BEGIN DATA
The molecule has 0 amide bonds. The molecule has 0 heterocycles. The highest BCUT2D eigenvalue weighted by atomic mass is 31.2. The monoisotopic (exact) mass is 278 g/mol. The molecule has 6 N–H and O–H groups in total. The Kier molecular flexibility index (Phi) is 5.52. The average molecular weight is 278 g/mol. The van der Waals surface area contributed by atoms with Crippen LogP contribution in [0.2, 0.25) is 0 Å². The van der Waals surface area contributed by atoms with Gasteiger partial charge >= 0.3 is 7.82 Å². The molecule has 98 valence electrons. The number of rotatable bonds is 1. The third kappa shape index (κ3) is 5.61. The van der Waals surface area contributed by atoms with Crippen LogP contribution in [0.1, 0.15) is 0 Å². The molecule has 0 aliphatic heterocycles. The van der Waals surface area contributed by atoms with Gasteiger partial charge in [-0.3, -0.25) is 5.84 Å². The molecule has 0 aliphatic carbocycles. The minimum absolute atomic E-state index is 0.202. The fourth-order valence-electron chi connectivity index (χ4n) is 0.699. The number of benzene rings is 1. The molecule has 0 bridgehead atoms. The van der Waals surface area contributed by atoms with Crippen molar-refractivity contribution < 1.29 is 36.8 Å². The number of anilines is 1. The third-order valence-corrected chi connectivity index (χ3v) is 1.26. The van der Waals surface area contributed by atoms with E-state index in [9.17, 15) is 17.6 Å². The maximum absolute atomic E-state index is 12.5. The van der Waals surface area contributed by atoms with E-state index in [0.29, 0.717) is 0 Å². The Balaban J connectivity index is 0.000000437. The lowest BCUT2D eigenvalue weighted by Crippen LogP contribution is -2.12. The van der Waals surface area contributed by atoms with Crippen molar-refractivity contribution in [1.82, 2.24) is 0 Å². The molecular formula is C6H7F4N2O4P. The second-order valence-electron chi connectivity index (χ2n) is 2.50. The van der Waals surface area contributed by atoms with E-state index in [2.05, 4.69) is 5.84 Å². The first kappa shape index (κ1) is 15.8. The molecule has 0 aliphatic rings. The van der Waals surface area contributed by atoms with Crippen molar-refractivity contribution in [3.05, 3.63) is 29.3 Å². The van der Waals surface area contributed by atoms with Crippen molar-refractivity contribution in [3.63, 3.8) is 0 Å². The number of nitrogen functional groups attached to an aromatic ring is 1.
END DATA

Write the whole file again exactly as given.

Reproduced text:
The molecule has 0 amide bonds. The molecule has 0 heterocycles. The highest BCUT2D eigenvalue weighted by atomic mass is 31.2. The monoisotopic (exact) mass is 278 g/mol. The molecule has 6 N–H and O–H groups in total. The Kier molecular flexibility index (Phi) is 5.52. The average molecular weight is 278 g/mol. The van der Waals surface area contributed by atoms with Crippen LogP contribution in [0.2, 0.25) is 0 Å². The van der Waals surface area contributed by atoms with Gasteiger partial charge >= 0.3 is 7.82 Å². The molecule has 98 valence electrons. The number of rotatable bonds is 1. The third kappa shape index (κ3) is 5.61. The van der Waals surface area contributed by atoms with Crippen LogP contribution in [0.1, 0.15) is 0 Å². The molecule has 0 aliphatic heterocycles. The van der Waals surface area contributed by atoms with Gasteiger partial charge in [-0.3, -0.25) is 5.84 Å². The molecule has 0 aliphatic carbocycles. The minimum absolute atomic E-state index is 0.202. The fourth-order valence-electron chi connectivity index (χ4n) is 0.699. The number of benzene rings is 1. The molecule has 0 bridgehead atoms. The van der Waals surface area contributed by atoms with Crippen molar-refractivity contribution < 1.29 is 36.8 Å². The number of anilines is 1. The third-order valence-corrected chi connectivity index (χ3v) is 1.26. The van der Waals surface area contributed by atoms with E-state index in [9.17, 15) is 17.6 Å². The maximum absolute atomic E-state index is 12.5. The van der Waals surface area contributed by atoms with E-state index in [0.29, 0.717) is 0 Å². The Balaban J connectivity index is 0.000000437. The lowest BCUT2D eigenvalue weighted by Crippen LogP contribution is -2.12. The van der Waals surface area contributed by atoms with Crippen molar-refractivity contribution in [1.82, 2.24) is 0 Å². The molecular formula is C6H7F4N2O4P. The second-order valence-electron chi connectivity index (χ2n) is 2.50. The van der Waals surface area contributed by atoms with E-state index in [2.05, 4.69) is 5.84 Å². The first kappa shape index (κ1) is 15.8. The molecule has 0 aliphatic rings. The van der Waals surface area contributed by atoms with Crippen molar-refractivity contribution in [3.05, 3.63) is 29.3 Å². The van der Waals surface area contributed by atoms with Crippen molar-refractivity contribution in [3.63, 3.8) is 0 Å². The number of nitrogen functional groups attached to an aromatic ring is 1.